'kill,' on both sides of which salt marsh flats extend for a mile or more to the highland. The southern and eastern shore is a continuation of the New Jersey coast line from the mouth of the Raritan River, and like it has a number of indentations more or less bordered by salt marsh areas. On all these marshes mosquitoes bred in uncounted millions and spread throughout the island. Result: several square miles of most desirable territory for suburban residences entirely unsettled. There are two shore resorts, South Beach and Midland Beach, feeble imitations of Coney Island in some directions, but more desirable in others, that just maintained themselves despite their attractions. During the day conditions were tolerable along shore, but as soon as the sun was low in the horizon trouble began, and as it became dusk the fight began, and pleasure seekers sought shelter behind screens or started for home.
This past summer, under the supervision of Dr. A. H. Doty, state quarantine officer, the salt marshes have been drained in the manner advocated by me, and the beginning was made on the eastern and southern shores, where Midland and South Beach are situated. I need hardly say that very few believed in good results, and scepticism was general even in circles where we might have expected material support But we got the needed money, secured a contractor within our estimate, and the eastern and southern shore work was done before the breeding season set in.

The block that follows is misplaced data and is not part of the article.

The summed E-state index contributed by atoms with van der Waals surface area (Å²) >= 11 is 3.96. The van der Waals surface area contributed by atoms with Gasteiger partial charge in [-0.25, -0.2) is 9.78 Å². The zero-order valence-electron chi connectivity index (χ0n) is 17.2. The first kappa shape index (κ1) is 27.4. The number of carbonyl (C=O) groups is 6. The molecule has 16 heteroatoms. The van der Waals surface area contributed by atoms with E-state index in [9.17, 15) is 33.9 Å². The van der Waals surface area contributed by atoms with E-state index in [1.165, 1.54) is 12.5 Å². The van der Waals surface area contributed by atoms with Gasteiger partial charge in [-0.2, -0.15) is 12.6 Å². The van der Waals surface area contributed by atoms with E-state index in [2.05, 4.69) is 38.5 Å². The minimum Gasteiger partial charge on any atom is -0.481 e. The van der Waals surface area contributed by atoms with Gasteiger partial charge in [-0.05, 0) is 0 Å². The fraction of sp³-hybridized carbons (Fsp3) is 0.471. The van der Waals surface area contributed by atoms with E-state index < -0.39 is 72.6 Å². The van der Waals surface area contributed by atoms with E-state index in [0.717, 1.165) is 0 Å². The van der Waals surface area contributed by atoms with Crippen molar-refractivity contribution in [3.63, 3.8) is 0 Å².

Result: there have been very few mosquitoes of any kind, and practically no marsh mosquitoes along this shore during the entire season. Visitors stayed longer and came more frequently to both beaches, which enjoyed a season of unparalleled prosperity, taxing the full capacity of the transportation companies. As the season advanced, the drainage work extended farther and farther away from the populated sections, permanent residents began to notice that nobody was putting in screens, and that screened porches were never used. On the golf links games could be carried on while the light lasted, and outdoor dinners and suppers became the rule at the Country Club. When it was fully realized that there was practically no mosquito pest, and the improvement in the character of the drained territory was obvious, there was a change in public sentiment. Plans were made for extending the attractions at the beaches, and many thousands will be put into new amusement enterprises during the present winter. Land values stiffened and very little was offered for sale.
Two industrial enterprises decided to locate on the marsh area On the west of the island, and these are expected to employ, respectively, 4,000, and 6,000 men, most of whom will undoubtedly settle near-by. These enterprises will result in actually reclaiming a large section of the marsh, which is something that mosquito drainage does not and was not intended to accomplish.